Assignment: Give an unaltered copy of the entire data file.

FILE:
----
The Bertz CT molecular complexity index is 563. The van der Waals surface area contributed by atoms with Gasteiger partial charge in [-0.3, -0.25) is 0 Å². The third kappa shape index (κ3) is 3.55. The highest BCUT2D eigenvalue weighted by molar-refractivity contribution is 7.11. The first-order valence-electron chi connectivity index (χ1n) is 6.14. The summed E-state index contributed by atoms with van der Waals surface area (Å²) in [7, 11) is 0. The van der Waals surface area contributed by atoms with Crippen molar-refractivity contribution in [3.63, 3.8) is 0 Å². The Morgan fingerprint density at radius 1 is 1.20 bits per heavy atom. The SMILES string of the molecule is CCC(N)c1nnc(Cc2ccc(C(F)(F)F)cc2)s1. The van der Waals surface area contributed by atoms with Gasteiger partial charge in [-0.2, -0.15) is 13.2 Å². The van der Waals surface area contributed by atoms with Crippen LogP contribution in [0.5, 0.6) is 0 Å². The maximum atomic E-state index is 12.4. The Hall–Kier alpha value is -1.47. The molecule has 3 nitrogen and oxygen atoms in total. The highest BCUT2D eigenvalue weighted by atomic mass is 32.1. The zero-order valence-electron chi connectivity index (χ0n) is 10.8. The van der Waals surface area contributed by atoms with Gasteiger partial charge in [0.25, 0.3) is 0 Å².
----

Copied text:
The Bertz CT molecular complexity index is 563. The van der Waals surface area contributed by atoms with Gasteiger partial charge in [-0.3, -0.25) is 0 Å². The third kappa shape index (κ3) is 3.55. The highest BCUT2D eigenvalue weighted by molar-refractivity contribution is 7.11. The first-order valence-electron chi connectivity index (χ1n) is 6.14. The summed E-state index contributed by atoms with van der Waals surface area (Å²) in [7, 11) is 0. The van der Waals surface area contributed by atoms with Crippen molar-refractivity contribution in [3.63, 3.8) is 0 Å². The Morgan fingerprint density at radius 1 is 1.20 bits per heavy atom. The SMILES string of the molecule is CCC(N)c1nnc(Cc2ccc(C(F)(F)F)cc2)s1. The van der Waals surface area contributed by atoms with Gasteiger partial charge in [-0.2, -0.15) is 13.2 Å². The van der Waals surface area contributed by atoms with Crippen LogP contribution in [0.5, 0.6) is 0 Å². The maximum atomic E-state index is 12.4. The Hall–Kier alpha value is -1.47. The molecule has 3 nitrogen and oxygen atoms in total. The highest BCUT2D eigenvalue weighted by atomic mass is 32.1. The zero-order valence-electron chi connectivity index (χ0n) is 10.8. The van der Waals surface area contributed by atoms with Gasteiger partial charge in [0.25, 0.3) is 0 Å².